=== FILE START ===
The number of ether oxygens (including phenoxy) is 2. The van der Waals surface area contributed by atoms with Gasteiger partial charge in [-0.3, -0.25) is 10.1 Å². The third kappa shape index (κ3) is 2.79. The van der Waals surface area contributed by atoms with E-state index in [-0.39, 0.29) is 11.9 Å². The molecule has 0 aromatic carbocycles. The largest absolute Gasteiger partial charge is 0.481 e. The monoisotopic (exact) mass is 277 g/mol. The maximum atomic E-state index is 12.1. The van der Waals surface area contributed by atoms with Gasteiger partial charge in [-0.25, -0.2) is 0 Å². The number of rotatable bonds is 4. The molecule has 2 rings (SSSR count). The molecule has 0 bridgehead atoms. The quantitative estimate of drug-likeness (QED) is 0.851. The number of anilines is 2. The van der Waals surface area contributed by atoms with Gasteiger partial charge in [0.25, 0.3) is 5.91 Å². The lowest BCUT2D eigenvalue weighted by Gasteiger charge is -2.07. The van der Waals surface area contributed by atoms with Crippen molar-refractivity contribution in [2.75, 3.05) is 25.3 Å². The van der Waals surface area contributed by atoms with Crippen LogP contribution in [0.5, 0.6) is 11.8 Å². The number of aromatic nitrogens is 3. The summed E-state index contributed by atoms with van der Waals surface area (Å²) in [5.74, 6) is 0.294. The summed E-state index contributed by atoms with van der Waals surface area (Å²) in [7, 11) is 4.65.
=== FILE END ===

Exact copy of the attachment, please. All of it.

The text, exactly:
The number of ether oxygens (including phenoxy) is 2. The van der Waals surface area contributed by atoms with Gasteiger partial charge in [-0.3, -0.25) is 10.1 Å². The third kappa shape index (κ3) is 2.79. The van der Waals surface area contributed by atoms with E-state index in [-0.39, 0.29) is 11.9 Å². The molecule has 0 aromatic carbocycles. The largest absolute Gasteiger partial charge is 0.481 e. The monoisotopic (exact) mass is 277 g/mol. The maximum atomic E-state index is 12.1. The van der Waals surface area contributed by atoms with Gasteiger partial charge in [-0.25, -0.2) is 0 Å². The number of rotatable bonds is 4. The molecule has 2 rings (SSSR count). The molecule has 0 bridgehead atoms. The quantitative estimate of drug-likeness (QED) is 0.851. The number of anilines is 2. The van der Waals surface area contributed by atoms with Gasteiger partial charge in [0.25, 0.3) is 5.91 Å². The lowest BCUT2D eigenvalue weighted by Gasteiger charge is -2.07. The van der Waals surface area contributed by atoms with Crippen molar-refractivity contribution in [2.75, 3.05) is 25.3 Å². The van der Waals surface area contributed by atoms with Crippen LogP contribution in [0.5, 0.6) is 11.8 Å². The number of aromatic nitrogens is 3. The summed E-state index contributed by atoms with van der Waals surface area (Å²) in [5.74, 6) is 0.294. The summed E-state index contributed by atoms with van der Waals surface area (Å²) in [7, 11) is 4.65.